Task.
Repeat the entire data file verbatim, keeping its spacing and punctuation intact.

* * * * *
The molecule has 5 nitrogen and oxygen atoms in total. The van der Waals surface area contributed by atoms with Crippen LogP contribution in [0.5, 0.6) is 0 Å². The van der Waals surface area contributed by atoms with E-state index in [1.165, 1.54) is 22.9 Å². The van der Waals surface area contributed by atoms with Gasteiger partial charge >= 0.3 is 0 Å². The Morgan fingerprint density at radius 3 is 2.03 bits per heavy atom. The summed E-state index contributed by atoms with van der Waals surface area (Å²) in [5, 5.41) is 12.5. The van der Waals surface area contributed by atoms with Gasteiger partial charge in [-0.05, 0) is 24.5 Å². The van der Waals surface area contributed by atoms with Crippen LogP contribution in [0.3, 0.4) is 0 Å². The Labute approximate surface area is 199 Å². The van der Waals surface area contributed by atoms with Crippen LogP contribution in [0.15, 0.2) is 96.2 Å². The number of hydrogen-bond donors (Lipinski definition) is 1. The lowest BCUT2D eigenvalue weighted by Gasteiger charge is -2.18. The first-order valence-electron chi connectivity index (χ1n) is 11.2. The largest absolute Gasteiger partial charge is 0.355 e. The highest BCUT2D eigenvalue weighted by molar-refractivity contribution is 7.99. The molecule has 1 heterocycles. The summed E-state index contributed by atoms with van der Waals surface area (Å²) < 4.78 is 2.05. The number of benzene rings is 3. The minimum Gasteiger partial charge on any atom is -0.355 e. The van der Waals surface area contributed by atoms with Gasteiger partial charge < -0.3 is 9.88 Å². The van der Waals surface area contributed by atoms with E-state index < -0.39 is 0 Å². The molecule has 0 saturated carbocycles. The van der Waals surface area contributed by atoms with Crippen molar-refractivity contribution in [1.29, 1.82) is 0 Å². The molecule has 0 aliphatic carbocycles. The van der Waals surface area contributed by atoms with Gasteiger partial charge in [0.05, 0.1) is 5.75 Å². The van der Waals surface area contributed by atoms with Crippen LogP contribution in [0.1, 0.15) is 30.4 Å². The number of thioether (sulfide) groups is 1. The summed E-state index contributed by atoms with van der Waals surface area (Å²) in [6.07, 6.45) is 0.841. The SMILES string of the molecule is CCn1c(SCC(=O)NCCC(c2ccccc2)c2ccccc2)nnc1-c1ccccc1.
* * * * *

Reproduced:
The molecule has 5 nitrogen and oxygen atoms in total. The van der Waals surface area contributed by atoms with Crippen LogP contribution in [0.5, 0.6) is 0 Å². The van der Waals surface area contributed by atoms with E-state index in [1.165, 1.54) is 22.9 Å². The van der Waals surface area contributed by atoms with Gasteiger partial charge >= 0.3 is 0 Å². The Morgan fingerprint density at radius 3 is 2.03 bits per heavy atom. The summed E-state index contributed by atoms with van der Waals surface area (Å²) in [5, 5.41) is 12.5. The van der Waals surface area contributed by atoms with Gasteiger partial charge in [-0.05, 0) is 24.5 Å². The van der Waals surface area contributed by atoms with Crippen LogP contribution in [0.3, 0.4) is 0 Å². The Labute approximate surface area is 199 Å². The van der Waals surface area contributed by atoms with Crippen LogP contribution in [0.15, 0.2) is 96.2 Å². The number of hydrogen-bond donors (Lipinski definition) is 1. The lowest BCUT2D eigenvalue weighted by Gasteiger charge is -2.18. The first-order valence-electron chi connectivity index (χ1n) is 11.2. The largest absolute Gasteiger partial charge is 0.355 e. The highest BCUT2D eigenvalue weighted by molar-refractivity contribution is 7.99. The molecule has 1 heterocycles. The summed E-state index contributed by atoms with van der Waals surface area (Å²) < 4.78 is 2.05. The number of benzene rings is 3. The minimum Gasteiger partial charge on any atom is -0.355 e. The van der Waals surface area contributed by atoms with Gasteiger partial charge < -0.3 is 9.88 Å². The van der Waals surface area contributed by atoms with E-state index < -0.39 is 0 Å². The molecule has 0 saturated carbocycles. The van der Waals surface area contributed by atoms with Crippen molar-refractivity contribution in [1.29, 1.82) is 0 Å². The molecule has 0 aliphatic carbocycles. The van der Waals surface area contributed by atoms with Gasteiger partial charge in [0.05, 0.1) is 5.75 Å². The van der Waals surface area contributed by atoms with Crippen LogP contribution in [0.1, 0.15) is 30.4 Å². The number of thioether (sulfide) groups is 1. The summed E-state index contributed by atoms with van der Waals surface area (Å²) in [6.07, 6.45) is 0.841. The SMILES string of the molecule is CCn1c(SCC(=O)NCCC(c2ccccc2)c2ccccc2)nnc1-c1ccccc1.